Tuesday, June 28, 2011

Super Tool

I've lauded Scrivener several times, and based on comments and emails, I know a few of you are very interested in this software. Allow me to gush. I mentioned early on that I found Scrivener while hunting for a writing software for Mac. There were several for PCs but I didn't like their wizard styling--the "my computer writes better than I do" tool with prompts and suggestions. Blech! I started a blog called Writer's Diet to review writing software. I even devised a rating chart. There was one post for Storyteller before I found Scrivener. Instead of writing about it, I dove into my novel with it.

It was easy to import and organize 22 separate Word documents. In the Inspector pane I made notes, used the synopsis tool, and was able to color code. Immediately I was hooked and it changed everything. I became efficient, dedicated, organized, and enthusiastic. The time between writing grew shorter and the dedicated time became intense. This is an essential tool in my writing.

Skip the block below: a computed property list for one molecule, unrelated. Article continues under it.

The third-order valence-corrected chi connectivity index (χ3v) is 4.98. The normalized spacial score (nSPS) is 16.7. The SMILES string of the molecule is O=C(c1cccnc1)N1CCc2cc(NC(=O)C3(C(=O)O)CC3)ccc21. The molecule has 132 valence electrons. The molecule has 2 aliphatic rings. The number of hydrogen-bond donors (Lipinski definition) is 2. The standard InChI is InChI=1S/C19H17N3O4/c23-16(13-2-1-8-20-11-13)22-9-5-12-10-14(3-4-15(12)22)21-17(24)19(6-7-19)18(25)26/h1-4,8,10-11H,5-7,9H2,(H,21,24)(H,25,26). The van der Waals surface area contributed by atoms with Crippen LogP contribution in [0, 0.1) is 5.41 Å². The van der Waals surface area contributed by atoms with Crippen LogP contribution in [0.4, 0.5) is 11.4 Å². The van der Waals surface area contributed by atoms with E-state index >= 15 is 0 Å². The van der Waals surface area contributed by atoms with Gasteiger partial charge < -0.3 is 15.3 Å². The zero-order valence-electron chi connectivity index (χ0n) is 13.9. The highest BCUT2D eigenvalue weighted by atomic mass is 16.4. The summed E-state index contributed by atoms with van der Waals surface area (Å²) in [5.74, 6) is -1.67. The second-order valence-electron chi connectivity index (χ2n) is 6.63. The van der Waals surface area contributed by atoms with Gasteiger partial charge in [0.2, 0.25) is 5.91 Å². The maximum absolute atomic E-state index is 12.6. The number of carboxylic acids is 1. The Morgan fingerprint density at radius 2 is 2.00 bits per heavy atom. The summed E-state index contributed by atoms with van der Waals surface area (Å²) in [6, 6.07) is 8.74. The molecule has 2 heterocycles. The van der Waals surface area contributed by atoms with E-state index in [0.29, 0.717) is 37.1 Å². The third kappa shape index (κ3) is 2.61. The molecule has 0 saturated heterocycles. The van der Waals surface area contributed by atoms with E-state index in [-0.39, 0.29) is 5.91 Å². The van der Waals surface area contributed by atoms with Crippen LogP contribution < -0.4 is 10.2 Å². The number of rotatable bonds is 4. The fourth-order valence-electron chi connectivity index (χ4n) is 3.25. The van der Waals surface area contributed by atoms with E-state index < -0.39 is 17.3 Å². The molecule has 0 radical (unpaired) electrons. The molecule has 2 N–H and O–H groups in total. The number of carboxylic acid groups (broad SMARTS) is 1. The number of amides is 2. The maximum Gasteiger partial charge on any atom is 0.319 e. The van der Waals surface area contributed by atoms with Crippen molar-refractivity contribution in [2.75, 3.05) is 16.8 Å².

With Scrivener I can move scenes, shift chapters, promptly rename anything, format everything, find/replace all chapters at once, use the statistics tool to get a grasp on the entire project (word count, pages), compile a draft for export to another format: .doc, html, etc, and numerous other marvelous things. Here are some images to illustrate how Scrivener helps me:
Early on, the cork board was critical to helping me organize and then edit my whale of a story. I firmly believe I was overwhelmed by the size of my project, and now it's double!

Binder, Cork Board, and Inspector
Inspector Detail
In Scrivener I loved clicking on and dragging an index card or simply moving a scene from one chapter to another in the Binder section (far left).